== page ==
FFRF awarded Laila a $3,000 scholarship.
By Laila Shalikar
I let out an exasperated sigh as I stare at the mound of photos scattered at my feet. I had been jumping up and down in the storage closet, struggling to grasp an umbrella when I knocked down an old cardboard box filled with hundreds of family photos spanning 20 years.
“Laila! Hesus Maryosep! Do you always have to be so clumsy? Pick those up — quick!” my “Nanay” hollers at me. I grimace and bend down to collect them, but stop as one catches my eye.
I blow the dust off of it and hold it up to the light. It is me, standing in front of the church of Our Lady of Perpetual Help on the day of my First Communion 12 years ago. I chuckle at my poufy white dress and the ridiculous garland of artificial flowers crowning my head.
But there is more to this photo than just how silly the 8-year-old version of myself looked. Scrutinizing it further, it is clear I did not exude the same happiness as the rest of my classmates. I note the slightly sullen expression in my eyes and my close-mouthed “smile.”
Until seven years ago, religion had always played a large role in my life. My very first trip out of the U.S. was at age 3, when my mother abruptly spirited me away to her native Philippines so I could be baptized into the Catholic faith without her disapproving husband’s knowledge.
Upon returning home, instead of attending the elementary school with my neighborhood playmates, she sent me to a Seventh-day Adventist school an hour away. Classmates gawked at me for eating meat and suggesting we study evolution.
In third grade, I went to a Catholic school for the sole purpose of receiving my First Communion. That year was absolute torture. I did not have the slightest clue about the Seven Sacraments or the countless prayers the nuns forced me to memorize. I never had a say in any of this. I was brainwashed at an early age before logical, rational thought even had a chance to develop.
On the other side, my father’s Afghan family pressured him to make me attend Islamic classes at the local mosque, which he staunchly refused to do because he never appreciated people forcing their religion down others’ throats.
Whose god is right?
Being pulled in these two polar opposite directions filled me with endless questions and turmoil. Whose god is right? Is it all arbitrary? Then my father stepped in.
Now a freethinker, “Baba Jan” was raised a practicing Muslim. Not until his first year of college was he exposed to evolutionary theory and other scientific views that directly contradicted his religious beliefs.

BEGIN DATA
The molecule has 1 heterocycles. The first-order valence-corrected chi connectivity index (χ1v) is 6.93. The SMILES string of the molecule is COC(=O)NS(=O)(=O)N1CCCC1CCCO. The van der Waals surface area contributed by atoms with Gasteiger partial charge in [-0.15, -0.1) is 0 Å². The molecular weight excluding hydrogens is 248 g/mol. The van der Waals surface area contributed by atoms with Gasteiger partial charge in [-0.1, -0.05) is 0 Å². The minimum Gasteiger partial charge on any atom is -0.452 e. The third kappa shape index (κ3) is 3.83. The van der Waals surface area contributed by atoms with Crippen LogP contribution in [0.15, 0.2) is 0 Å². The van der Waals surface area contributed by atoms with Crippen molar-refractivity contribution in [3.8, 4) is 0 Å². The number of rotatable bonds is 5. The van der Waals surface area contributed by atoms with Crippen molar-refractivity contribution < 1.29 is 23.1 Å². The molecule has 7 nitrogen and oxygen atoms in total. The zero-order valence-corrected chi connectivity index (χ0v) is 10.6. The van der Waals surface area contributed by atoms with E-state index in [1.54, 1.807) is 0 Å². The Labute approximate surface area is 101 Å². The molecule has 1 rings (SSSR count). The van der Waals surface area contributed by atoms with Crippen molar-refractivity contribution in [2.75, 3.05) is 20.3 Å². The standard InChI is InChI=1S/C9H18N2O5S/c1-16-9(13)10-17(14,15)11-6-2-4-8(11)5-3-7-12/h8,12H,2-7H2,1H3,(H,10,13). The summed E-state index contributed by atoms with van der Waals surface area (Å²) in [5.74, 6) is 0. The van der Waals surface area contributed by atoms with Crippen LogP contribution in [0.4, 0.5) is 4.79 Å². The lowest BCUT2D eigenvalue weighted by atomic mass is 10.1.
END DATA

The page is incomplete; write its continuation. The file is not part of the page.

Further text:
He then rigorously examined his faith and subsequently abandoned Islam. When I was 13, he told me I was mature enough to find my own way, a notion that delighted me because I was tired of simply going through the motions. The idea of conforming just because others did repulsed me.
My curiosity and skepticism peaked at this age. I wondered how men in the Old Testament lived to be 900, when in this day and age of advanced science and medicine, many people are lucky to reach 90.
Why do fundamentalists oppose contraceptives and stem cell research with solutions to many of our world’s ills? Why do people proclaim war in the name of religion when its tenets preach peace? When the 2004 Indian Ocean tsunami struck Asia and killed 250,000 people, I stared in disbelief at survivors on TV fervently thanking God for sparing their lives. Why did God send a tsunami in the first place, especially to such a poor region? But the only response I received was, “It’s God’s will. His reasons are such that we cannot comprehend.” Dissatisfied with such vagueness, I turned to something I can always count on: education. I devoured various books investigating monotheistic texts and was shocked by the often violent, oppressive history of religion. It blew my mind that the sacred books I spent hours poring over as a child were simply man-made compilations of unverifiable fairy tales and unfounded “facts.”
My research and discoveries were liberating. I was freed from the chains of convention, dogma and disillusion. It struck me that I had outgrown religion, just as I outgrew Barbies and Britney Spears. It has nothing to offer me. It stands in the way of progress, inadequately explains the nature of life and is the main source of many global conflicts today.
One day, as I stared at Carl Sagan’s famous “Pale Blue Dot” picture from Voyager 1 showing Earth as an infinitesimal blip against the vastness of space, I realized how fragile life is. I am sure that this is the only life I have. This is the only world I have. Now is the only time I have.
Now, instead of wasting time questioning beliefs others forced upon me and feeling incomplete, I embrace free thought and reason. The process of abandoning my childhood faith made me develop as an individual, changed the way I see the world and is an integral part of my identity.
Laila Shalikar, 20, Riverside, Calif., is in her third year at the University of California at Berkeley pursuing majors in political science (international relations emphasis) and media studies. She’s traveled to 34 countries already and says: “I have had a vested interest in humanitarian efforts and foreign service in the global community, especially in my father’s homeland of Afghanistan, which is sadly a nation utterly ruined by the noxious influence of religion. The Philippines, too, is struggling with extreme levels of poverty, mainly caused by overpopulation due to the Vatican’s barbaric aversion to contraception.”